Linux poll results: And the winners are...

The members of LinuxQuestions have spoken about their favorite Linux and open-source programs. Their favorite Linux? Would you believe it's Slackware?
Written by Steven Vaughan-Nichols, Senior Contributing Editor

The votes are in. LinuxQuestions, one of the largest Linux groups with 550,000 members, has just posted the results from its latest poll. The winner for the most popular desktop distribution? Slackware!

Slackware!? Yes, one of the oldest of Linux distributions won with just over 16 percent of the vote.

If that sounds a little odd, it is. On DistroWatch, a site that covers Linux distributions like paint, the top Linux desktop distros are Mint, Debian, Ubuntu, openSUSE, and Manjaro. Slackware comes in 28th place.

So why the discrepancy? With more than double the votes for any category, it appears there was vote-stuffing by Slackware fans.

Linux users love to debate about desktop environments. KDE Plasma Desktop took first by a hair's breadth over the popular lightweight Xfce desktop. Other well-regarded desktop environments, such as Cinnamon and MATE, got surprisingly few votes. The once popular GNOME still hasn't recovered from the blowback from its disliked design change from GNOME 2 to GNOME 3.

When it comes to servers, the top pick, Red Hat's community business Linux distribution CentOS, comes as no surprise whatsoever. CentOS has long been popular with Linux-savvy businesses because it's essentially Red Hat Enterprise Linux (RHEL) without the cost of a support contract. Indeed, I've been told by Red Hat staffers that CentOS is RHEL's biggest server competitor. It was followed closely by Debian, Slackware, and Ubuntu.

The mobile operating system race was a runaway for Android, with over 68 percent of the vote. Second place went to CyanogenMod, an Android clone, which recently went out of business. There have been other mobile open-source operating systems, but they've either been discontuned (Firefox OS) or simply have never gained that much of an audience (Ubuntu Touch).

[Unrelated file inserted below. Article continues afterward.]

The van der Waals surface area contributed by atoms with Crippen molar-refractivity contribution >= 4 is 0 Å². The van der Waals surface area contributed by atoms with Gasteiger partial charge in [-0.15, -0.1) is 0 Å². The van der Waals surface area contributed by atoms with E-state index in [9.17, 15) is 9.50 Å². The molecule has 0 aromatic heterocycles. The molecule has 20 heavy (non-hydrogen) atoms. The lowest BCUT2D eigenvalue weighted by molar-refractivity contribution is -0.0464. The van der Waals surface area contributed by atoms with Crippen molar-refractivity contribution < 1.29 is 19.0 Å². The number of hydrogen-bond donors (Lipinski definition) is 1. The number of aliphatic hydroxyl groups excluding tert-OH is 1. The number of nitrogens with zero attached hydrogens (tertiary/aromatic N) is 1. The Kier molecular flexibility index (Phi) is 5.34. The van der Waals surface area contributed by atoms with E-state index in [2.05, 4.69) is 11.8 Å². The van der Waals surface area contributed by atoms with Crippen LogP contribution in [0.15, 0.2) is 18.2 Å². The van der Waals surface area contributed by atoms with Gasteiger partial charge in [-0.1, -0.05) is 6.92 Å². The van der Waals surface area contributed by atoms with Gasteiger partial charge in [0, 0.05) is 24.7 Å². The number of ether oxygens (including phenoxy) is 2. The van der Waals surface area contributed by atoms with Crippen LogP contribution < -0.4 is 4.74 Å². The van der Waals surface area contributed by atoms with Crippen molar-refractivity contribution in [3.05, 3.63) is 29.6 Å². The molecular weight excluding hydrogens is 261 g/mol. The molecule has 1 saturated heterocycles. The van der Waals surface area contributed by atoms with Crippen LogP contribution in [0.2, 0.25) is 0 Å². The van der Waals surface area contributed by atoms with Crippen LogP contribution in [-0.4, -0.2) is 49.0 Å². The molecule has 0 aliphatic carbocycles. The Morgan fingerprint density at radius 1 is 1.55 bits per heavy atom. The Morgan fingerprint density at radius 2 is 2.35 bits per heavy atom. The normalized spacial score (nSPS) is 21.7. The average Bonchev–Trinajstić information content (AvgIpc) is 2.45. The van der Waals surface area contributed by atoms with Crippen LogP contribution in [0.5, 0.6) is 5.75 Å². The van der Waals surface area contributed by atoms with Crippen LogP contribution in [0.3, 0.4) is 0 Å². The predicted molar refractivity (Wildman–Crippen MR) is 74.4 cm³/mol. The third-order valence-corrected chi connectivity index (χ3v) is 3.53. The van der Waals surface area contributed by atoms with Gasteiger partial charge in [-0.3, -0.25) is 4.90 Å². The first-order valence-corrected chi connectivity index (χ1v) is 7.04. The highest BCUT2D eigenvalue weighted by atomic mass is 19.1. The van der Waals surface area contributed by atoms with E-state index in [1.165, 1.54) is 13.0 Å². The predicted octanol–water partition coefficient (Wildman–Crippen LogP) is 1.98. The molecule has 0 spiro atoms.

LibreOffice also earned an overwhelming victory for best office suite with 89.6 percent of the vote. There's nothing shocking about this result. Its only real competition, its parent project OpenOffice, is dead for all practical purposes.

One of Linux's endless debates that started long before Linux was a twinkle in Linus Torvalds' eye is between vi, and its modern clone vim, and Emacs. Surprisingly, vim easily beat Emacs in this poll.

Firefox may struggle as a web browser in the larger world, but on Linux it's still popular. Firefox took first place with 51.7 percent of the vote. Chrome came in a distant second place, with the rest of the vote being divided between a multitude of obscure browsers.

On the hardware front, Raspberry Pi was not considered for the best single-board computer (SBC) even though it popularized SBCs, because it's not truly open source. According to one LinuxQuestions senior member, "It only acts as an open platform after everything is booted (third boot stage) and running on the CPU/ARM-core (CPU and SDRAM are disabled at boot). The main processor of the SoC is the GPU (first and second boot stage), using closed/undocumented stuff from Broadcom." So, the victory went to the Arduino SBC.

Finally, for Linux server hardware, Dell was the winner with over 39 percent of the vote.

What's really the best in all these categories? That's really up to you. One advantage Linux has over its rivals is that you're free to pick out the components that work best for you.

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